More information

INTERACTION OF DRIFT WAVE TURBULENCE AND MAGNETIC ISLANDS

INTERACTION OF DRIFT WAVE TURBULENCE AND MAGNETIC ISLANDS INTERACTION OF DRIFT WAVE TURBULENCE AND MAGNETIC ISLANDS A. Ishizawa and N. Nakajima National Institute for Fusion Science F. L. Waelbroeck, R. Fitzpatrick, W. Horton Institute for Fusion Studies, University

More information

Performance limits. Ben Dudson. 24 th February Department of Physics, University of York, Heslington, York YO10 5DD, UK

Performance limits. Ben Dudson. 24 th February Department of Physics, University of York, Heslington, York YO10 5DD, UK Performance limits Ben Dudson Department of Physics, University of York, Heslington, York YO10 5DD, UK 24 th February 2014 Ben Dudson Magnetic Confinement Fusion (1 of 24) Previously... In the last few

More information

SMR/ Summer College on Plasma Physics. 30 July - 24 August, Introduction to Magnetic Island Theory.

SMR/ Summer College on Plasma Physics. 30 July - 24 August, Introduction to Magnetic Island Theory. SMR/1856-1 2007 Summer College on Plasma Physics 30 July - 24 August, 2007 Introduction to Magnetic Island Theory. R. Fitzpatrick Inst. for Fusion Studies University of Texas at Austin USA Introduction

More information

W.A. HOULBERG Oak Ridge National Lab., Oak Ridge, TN USA. M.C. ZARNSTORFF Princeton Plasma Plasma Physics Lab., Princeton, NJ USA

W.A. HOULBERG Oak Ridge National Lab., Oak Ridge, TN USA. M.C. ZARNSTORFF Princeton Plasma Plasma Physics Lab., Princeton, NJ USA INTRINSICALLY STEADY STATE TOKAMAKS K.C. SHAING, A.Y. AYDEMIR, R.D. HAZELTINE Institute for Fusion Studies, The University of Texas at Austin, Austin TX 78712 USA W.A. HOULBERG Oak Ridge National Lab.,

More information

Fast Ion Confinement in the MST Reversed Field Pinch

Fast Ion Confinement in the MST Reversed Field Pinch Fast Ion Connement in the MST Reversed Field Pinch Gennady Fiksel B. Hudson, D.J. Den Hartog, R.M. Magee, R. O'Connell, S.C. Prager MST Team - University of Wisconsin - Madison Center for Magnetic Self-Organization

More information

MHD Linear Stability Analysis Using a Full Wave Code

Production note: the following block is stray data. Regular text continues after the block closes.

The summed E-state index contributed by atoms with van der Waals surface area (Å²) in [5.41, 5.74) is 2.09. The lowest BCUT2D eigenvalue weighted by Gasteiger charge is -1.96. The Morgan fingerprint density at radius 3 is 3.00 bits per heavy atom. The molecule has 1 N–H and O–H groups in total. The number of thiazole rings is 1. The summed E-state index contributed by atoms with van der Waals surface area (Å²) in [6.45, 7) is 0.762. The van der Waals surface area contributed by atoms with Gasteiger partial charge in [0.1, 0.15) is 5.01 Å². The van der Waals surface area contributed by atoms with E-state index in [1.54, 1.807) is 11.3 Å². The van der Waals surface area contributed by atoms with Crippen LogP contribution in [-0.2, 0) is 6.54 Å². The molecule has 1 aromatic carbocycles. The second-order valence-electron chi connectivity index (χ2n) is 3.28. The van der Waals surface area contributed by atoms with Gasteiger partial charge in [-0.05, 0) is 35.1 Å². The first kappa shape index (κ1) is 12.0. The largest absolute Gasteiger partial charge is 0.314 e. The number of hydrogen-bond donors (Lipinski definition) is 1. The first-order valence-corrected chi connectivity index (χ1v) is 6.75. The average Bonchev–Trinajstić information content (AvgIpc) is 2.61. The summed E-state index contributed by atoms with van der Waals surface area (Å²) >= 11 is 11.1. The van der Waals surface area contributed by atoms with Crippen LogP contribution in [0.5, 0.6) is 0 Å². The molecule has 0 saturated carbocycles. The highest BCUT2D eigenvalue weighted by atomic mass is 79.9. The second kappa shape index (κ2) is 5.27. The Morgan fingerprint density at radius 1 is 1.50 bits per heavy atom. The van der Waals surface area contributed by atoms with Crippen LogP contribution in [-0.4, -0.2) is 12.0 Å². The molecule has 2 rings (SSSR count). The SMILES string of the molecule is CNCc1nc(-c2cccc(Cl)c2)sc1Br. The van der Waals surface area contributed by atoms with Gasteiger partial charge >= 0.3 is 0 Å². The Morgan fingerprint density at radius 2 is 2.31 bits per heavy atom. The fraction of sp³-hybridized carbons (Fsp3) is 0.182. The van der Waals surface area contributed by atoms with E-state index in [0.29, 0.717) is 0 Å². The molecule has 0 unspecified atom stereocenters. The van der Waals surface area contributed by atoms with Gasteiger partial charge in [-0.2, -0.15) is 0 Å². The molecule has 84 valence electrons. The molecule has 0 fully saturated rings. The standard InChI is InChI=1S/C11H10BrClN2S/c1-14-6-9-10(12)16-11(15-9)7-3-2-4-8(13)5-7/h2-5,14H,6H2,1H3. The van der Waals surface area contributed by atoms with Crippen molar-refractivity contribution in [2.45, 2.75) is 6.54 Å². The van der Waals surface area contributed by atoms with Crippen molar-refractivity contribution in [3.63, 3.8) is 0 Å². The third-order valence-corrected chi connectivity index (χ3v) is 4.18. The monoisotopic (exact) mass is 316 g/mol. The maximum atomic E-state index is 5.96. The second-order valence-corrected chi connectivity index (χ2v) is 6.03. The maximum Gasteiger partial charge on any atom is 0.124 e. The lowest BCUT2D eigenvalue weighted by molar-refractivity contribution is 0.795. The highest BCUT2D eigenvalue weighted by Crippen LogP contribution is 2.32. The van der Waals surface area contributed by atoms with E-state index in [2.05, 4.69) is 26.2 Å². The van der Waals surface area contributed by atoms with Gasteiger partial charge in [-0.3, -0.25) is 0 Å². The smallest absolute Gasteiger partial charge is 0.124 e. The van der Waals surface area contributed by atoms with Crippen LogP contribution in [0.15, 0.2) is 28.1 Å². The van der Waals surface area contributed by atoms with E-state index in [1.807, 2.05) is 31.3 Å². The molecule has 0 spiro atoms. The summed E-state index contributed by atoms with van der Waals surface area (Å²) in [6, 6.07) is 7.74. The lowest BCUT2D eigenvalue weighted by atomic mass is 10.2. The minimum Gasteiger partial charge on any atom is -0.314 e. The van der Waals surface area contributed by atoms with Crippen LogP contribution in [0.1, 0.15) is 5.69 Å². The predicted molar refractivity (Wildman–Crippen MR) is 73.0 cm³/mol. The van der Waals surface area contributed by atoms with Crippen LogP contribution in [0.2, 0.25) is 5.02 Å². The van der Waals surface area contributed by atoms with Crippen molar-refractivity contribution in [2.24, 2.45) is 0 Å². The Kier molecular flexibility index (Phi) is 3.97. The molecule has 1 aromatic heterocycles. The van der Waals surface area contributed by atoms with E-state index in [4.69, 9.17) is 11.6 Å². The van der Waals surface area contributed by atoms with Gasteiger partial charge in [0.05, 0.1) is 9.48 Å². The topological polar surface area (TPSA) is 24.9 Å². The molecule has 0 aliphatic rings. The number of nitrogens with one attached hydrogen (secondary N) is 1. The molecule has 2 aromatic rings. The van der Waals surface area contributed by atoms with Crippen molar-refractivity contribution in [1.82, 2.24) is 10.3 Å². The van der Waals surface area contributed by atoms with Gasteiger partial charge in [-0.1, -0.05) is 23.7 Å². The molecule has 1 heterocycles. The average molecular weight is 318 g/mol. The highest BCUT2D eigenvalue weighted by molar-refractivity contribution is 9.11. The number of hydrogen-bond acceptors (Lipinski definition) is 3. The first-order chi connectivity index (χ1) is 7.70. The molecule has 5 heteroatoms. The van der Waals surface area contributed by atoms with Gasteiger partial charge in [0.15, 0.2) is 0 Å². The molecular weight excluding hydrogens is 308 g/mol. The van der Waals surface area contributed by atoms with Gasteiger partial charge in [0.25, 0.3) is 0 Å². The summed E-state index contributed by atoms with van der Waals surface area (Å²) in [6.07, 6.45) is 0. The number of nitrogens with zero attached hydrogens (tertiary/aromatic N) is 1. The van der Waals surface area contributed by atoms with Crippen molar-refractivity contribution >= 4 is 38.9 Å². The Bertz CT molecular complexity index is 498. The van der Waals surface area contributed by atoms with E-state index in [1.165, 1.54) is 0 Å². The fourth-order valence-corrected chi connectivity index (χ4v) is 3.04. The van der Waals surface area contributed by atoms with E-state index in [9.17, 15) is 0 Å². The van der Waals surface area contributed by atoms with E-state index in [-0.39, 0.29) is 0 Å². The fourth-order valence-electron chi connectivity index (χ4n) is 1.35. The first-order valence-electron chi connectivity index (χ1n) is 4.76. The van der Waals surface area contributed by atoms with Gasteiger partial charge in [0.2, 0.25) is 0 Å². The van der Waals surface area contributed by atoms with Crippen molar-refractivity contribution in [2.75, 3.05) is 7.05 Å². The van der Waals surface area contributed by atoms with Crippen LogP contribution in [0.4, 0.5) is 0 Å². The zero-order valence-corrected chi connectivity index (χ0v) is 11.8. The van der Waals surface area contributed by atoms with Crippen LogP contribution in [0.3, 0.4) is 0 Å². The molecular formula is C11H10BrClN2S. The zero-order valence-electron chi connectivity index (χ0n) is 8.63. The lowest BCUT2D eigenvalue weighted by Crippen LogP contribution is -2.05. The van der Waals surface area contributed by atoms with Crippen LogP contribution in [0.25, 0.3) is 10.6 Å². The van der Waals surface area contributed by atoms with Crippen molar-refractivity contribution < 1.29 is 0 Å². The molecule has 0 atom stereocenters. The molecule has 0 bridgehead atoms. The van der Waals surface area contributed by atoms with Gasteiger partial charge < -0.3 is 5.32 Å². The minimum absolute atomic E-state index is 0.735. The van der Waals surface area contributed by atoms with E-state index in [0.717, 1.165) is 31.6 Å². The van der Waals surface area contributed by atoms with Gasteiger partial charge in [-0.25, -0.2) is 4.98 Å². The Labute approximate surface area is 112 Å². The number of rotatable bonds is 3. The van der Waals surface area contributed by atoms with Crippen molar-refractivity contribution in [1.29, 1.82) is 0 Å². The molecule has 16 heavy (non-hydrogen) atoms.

MHD Linear Stability Analysis Using a Full Wave Code US-Japan JIFT Workshop on Progress of Extended MHD Models NIFS, Toki,Japan 2007/03/27 MHD Linear Stability Analysis Using a Full Wave Code T. Akutsu and A. Fukuyama Department of Nuclear Engineering, Kyoto

More information

RESISTIVE WALL MODE STABILIZATION RESEARCH ON DIII D STATUS AND RECENT RESULTS

RESISTIVE WALL MODE STABILIZATION RESEARCH ON DIII D STATUS AND RECENT RESULTS RESISTIVE WALL MODE STABILIZATION RESEARCH ON STATUS AND RECENT RESULTS by A.M. Garofalo1 in collaboration with J. Bialek,1 M.S. Chance,2 M.S. Chu,3 T.H. Jensen,3 L.C. Johnson,2 R.J. La Haye,3 G.A. Navratil,1

More information

Fundamentals of Magnetic Island Theory in Tokamaks

Fundamentals of Magnetic Island Theory in Tokamaks Fundamentals of Magnetic Island Theory in Tokamaks Richard Fitzpatrick Institute for Fusion Studies University of Texas at Austin Austin, TX, USA Talk available at http://farside.ph.utexas.edu/talks/talks.html

More information

Dynamical plasma response of resistive wall modes to changing external magnetic perturbations a

Dynamical plasma response of resistive wall modes to changing external magnetic perturbations a PHYSICS OF PLASMAS VOLUME 11, NUMBER 5 MAY 2004 Dynamical plasma response of resistive wall modes to changing external magnetic perturbations a M. Shilov, b) C. Cates, R. James, A. Klein, O. Katsuro-Hopkins,

More information

DIAGNOSTICS FOR ADVANCED TOKAMAK RESEARCH